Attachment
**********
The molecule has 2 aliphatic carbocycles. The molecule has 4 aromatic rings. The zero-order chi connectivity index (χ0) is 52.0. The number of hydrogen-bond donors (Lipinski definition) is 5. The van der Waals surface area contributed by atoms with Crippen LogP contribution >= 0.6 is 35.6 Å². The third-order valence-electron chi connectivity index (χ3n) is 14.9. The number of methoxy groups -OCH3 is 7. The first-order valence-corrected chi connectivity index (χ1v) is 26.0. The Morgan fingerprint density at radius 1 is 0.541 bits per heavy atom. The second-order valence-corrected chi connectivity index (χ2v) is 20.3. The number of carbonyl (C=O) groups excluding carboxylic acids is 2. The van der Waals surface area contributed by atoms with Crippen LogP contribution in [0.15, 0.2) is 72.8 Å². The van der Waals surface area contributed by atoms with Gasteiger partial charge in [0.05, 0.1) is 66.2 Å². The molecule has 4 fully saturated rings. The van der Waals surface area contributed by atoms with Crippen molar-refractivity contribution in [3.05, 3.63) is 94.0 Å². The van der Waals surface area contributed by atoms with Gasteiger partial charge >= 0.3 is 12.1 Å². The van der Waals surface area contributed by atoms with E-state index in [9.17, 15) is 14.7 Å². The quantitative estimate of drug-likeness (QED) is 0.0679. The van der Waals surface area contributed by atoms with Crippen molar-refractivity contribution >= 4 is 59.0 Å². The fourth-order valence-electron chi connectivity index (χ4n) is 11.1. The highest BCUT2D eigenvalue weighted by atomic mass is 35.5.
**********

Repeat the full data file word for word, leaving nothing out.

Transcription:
The molecule has 2 aliphatic carbocycles. The molecule has 4 aromatic rings. The zero-order chi connectivity index (χ0) is 52.0. The number of hydrogen-bond donors (Lipinski definition) is 5. The van der Waals surface area contributed by atoms with Crippen LogP contribution >= 0.6 is 35.6 Å². The third-order valence-electron chi connectivity index (χ3n) is 14.9. The number of methoxy groups -OCH3 is 7. The first-order valence-corrected chi connectivity index (χ1v) is 26.0. The Morgan fingerprint density at radius 1 is 0.541 bits per heavy atom. The second-order valence-corrected chi connectivity index (χ2v) is 20.3. The number of carbonyl (C=O) groups excluding carboxylic acids is 2. The van der Waals surface area contributed by atoms with Crippen LogP contribution in [0.15, 0.2) is 72.8 Å². The van der Waals surface area contributed by atoms with Gasteiger partial charge in [0.05, 0.1) is 66.2 Å². The molecule has 4 fully saturated rings. The van der Waals surface area contributed by atoms with Crippen molar-refractivity contribution in [3.05, 3.63) is 94.0 Å². The van der Waals surface area contributed by atoms with Gasteiger partial charge >= 0.3 is 12.1 Å². The van der Waals surface area contributed by atoms with E-state index in [9.17, 15) is 14.7 Å². The quantitative estimate of drug-likeness (QED) is 0.0679. The van der Waals surface area contributed by atoms with Crippen molar-refractivity contribution >= 4 is 59.0 Å². The fourth-order valence-electron chi connectivity index (χ4n) is 11.1. The highest BCUT2D eigenvalue weighted by atomic mass is 35.5.